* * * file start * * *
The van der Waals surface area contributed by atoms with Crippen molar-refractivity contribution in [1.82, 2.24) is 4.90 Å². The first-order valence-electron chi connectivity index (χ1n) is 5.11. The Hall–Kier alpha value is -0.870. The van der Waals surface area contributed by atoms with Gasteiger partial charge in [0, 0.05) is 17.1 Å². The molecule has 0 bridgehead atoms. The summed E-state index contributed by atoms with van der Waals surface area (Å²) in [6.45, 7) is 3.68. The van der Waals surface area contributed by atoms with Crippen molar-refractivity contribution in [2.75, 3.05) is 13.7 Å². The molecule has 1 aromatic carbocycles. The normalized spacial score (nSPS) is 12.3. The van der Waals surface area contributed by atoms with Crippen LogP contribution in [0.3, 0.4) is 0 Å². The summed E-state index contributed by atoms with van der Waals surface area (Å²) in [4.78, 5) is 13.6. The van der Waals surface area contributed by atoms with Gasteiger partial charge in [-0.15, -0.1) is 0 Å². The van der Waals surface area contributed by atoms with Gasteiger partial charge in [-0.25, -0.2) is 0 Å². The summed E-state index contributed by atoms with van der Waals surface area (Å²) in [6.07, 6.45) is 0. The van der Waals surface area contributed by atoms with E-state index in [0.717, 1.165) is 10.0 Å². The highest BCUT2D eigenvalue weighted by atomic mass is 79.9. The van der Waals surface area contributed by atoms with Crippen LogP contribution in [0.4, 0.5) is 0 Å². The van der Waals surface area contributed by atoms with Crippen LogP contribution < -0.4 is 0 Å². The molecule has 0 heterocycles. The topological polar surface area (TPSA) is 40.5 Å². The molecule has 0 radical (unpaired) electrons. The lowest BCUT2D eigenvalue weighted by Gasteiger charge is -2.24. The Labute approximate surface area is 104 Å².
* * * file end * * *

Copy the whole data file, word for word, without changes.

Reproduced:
The van der Waals surface area contributed by atoms with Crippen molar-refractivity contribution in [1.82, 2.24) is 4.90 Å². The first-order valence-electron chi connectivity index (χ1n) is 5.11. The Hall–Kier alpha value is -0.870. The van der Waals surface area contributed by atoms with Gasteiger partial charge in [0, 0.05) is 17.1 Å². The molecule has 0 bridgehead atoms. The summed E-state index contributed by atoms with van der Waals surface area (Å²) in [6.45, 7) is 3.68. The van der Waals surface area contributed by atoms with Crippen molar-refractivity contribution in [2.75, 3.05) is 13.7 Å². The molecule has 1 aromatic carbocycles. The normalized spacial score (nSPS) is 12.3. The van der Waals surface area contributed by atoms with Crippen LogP contribution in [0.3, 0.4) is 0 Å². The summed E-state index contributed by atoms with van der Waals surface area (Å²) in [4.78, 5) is 13.6. The van der Waals surface area contributed by atoms with Gasteiger partial charge in [-0.15, -0.1) is 0 Å². The van der Waals surface area contributed by atoms with Gasteiger partial charge in [-0.25, -0.2) is 0 Å². The summed E-state index contributed by atoms with van der Waals surface area (Å²) in [6.07, 6.45) is 0. The van der Waals surface area contributed by atoms with E-state index in [0.717, 1.165) is 10.0 Å². The highest BCUT2D eigenvalue weighted by atomic mass is 79.9. The van der Waals surface area contributed by atoms with Crippen LogP contribution in [0.4, 0.5) is 0 Å². The van der Waals surface area contributed by atoms with Crippen LogP contribution < -0.4 is 0 Å². The molecule has 0 heterocycles. The topological polar surface area (TPSA) is 40.5 Å². The molecule has 0 radical (unpaired) electrons. The lowest BCUT2D eigenvalue weighted by Gasteiger charge is -2.24. The Labute approximate surface area is 104 Å².